Hoppers of North Carolina:
Spittlebugs, Leafhoppers, Treehoppers, and Planthoppers
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MEMBRACIDAE Members: NC Records

Cyrtolobus parvulus - No Common Name

No image for this species.
Family: MEMBRACIDAESubfamily: Smiliinae
Taxonomic Author: Woodruff 1924
Online Photographs: BugGuide, GBIF                                                                                  
Description: Females are brown and red with a mottled pattern, having prominent white markings. The face is a yellow testaceous color with some small brown punctures. The pronotum is coarsely and roughly punctured and there is a prominent crest. There is a transverse band across the pronotum, a pale anterior spot, and a pale mid-dorsal spot. There also exists a narrow black line that curves up and forward near the mid-dorsal spot; a black branch sometimes runs forward from the lower anterior corner of the mid-dorsal white spot to the anterior white spot. The underside of the body is a brick-red color, and the forewings are clear hyaline with flavous veins. The legs are a dingy red color with some black marks. Males are like the female but smaller and with a lower pronotal crest. The male's pattern is similar to that of the females, but males have a reddish face, sometimes with black markings near the eyes. The brown mottling seen in the female lacks on the male; males sometimes have pinkish markins, and the dark red of the pronotum varies in males from black to pale red. The underside of the body and the abdominal segments are black, genital segments are reddish. The forewings are yellowish, sometimes dark at the tip, and the legs are reddish with some black parts. Adults males are 4.5 mm long, while females are 5 mm. (Kopp)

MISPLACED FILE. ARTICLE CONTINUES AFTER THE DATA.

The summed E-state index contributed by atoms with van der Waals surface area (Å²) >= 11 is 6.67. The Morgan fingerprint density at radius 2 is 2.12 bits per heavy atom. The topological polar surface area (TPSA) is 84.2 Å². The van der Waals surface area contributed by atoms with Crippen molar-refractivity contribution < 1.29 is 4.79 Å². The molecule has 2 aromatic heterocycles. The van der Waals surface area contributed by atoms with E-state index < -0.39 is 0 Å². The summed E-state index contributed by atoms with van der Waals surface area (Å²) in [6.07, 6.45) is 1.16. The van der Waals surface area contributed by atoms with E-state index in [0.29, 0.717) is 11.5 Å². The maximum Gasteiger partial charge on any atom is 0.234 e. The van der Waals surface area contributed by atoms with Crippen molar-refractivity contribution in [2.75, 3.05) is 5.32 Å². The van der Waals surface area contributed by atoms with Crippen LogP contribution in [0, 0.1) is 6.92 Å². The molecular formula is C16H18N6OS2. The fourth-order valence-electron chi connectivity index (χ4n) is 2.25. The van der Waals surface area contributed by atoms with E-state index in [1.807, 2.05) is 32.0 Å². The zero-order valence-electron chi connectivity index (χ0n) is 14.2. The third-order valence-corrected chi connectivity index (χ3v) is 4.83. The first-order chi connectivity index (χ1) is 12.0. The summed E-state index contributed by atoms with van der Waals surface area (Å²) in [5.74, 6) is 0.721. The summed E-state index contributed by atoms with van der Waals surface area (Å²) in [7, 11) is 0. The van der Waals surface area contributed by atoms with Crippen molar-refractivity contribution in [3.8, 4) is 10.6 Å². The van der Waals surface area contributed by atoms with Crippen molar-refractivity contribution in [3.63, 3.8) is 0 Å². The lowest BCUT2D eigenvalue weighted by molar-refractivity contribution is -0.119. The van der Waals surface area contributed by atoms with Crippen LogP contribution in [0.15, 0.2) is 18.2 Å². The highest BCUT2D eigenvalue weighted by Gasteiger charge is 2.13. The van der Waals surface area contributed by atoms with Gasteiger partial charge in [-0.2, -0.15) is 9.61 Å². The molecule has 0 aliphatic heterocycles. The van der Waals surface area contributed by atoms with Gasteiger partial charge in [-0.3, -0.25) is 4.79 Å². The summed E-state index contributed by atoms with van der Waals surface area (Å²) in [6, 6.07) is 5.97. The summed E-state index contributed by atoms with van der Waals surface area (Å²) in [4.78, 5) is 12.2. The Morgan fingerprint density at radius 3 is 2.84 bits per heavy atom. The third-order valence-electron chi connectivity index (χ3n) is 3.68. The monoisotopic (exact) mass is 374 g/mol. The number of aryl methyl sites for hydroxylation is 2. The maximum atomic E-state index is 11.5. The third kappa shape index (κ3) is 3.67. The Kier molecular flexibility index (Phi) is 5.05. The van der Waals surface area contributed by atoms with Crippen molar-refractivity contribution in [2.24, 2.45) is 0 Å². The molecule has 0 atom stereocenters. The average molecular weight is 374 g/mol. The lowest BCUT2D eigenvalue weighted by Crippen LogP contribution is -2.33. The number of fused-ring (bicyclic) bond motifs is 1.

Distribution in North Carolina
County Map: Clicking on a county returns the records for the species in that county.
Distribution: Eastern and central United States (Kopp)
Abundance: Several records from the lower Piedmont and Coastal Plain. Seasonal distribution: 23 May-17 June (CTNC)
Seasonal Occurrence
Habitats and Life History
Plant Associates: Quercus sp.
Behavior: To listen to the male courtship call for this genus, listen here. These courtship calls are not audible to the human ear, and the calls here are produced by recording the substrate vibrations that the treehoppers use to communicate through the plants themselves. The recorded call is then amplified so that it is now audible to human ears. Research has shown that treehoppers use vibrations to attract mates, to announce the discovery of a good feeding site, or to alert a defending mother to the approach of a predator (T.IM).
Status: Native
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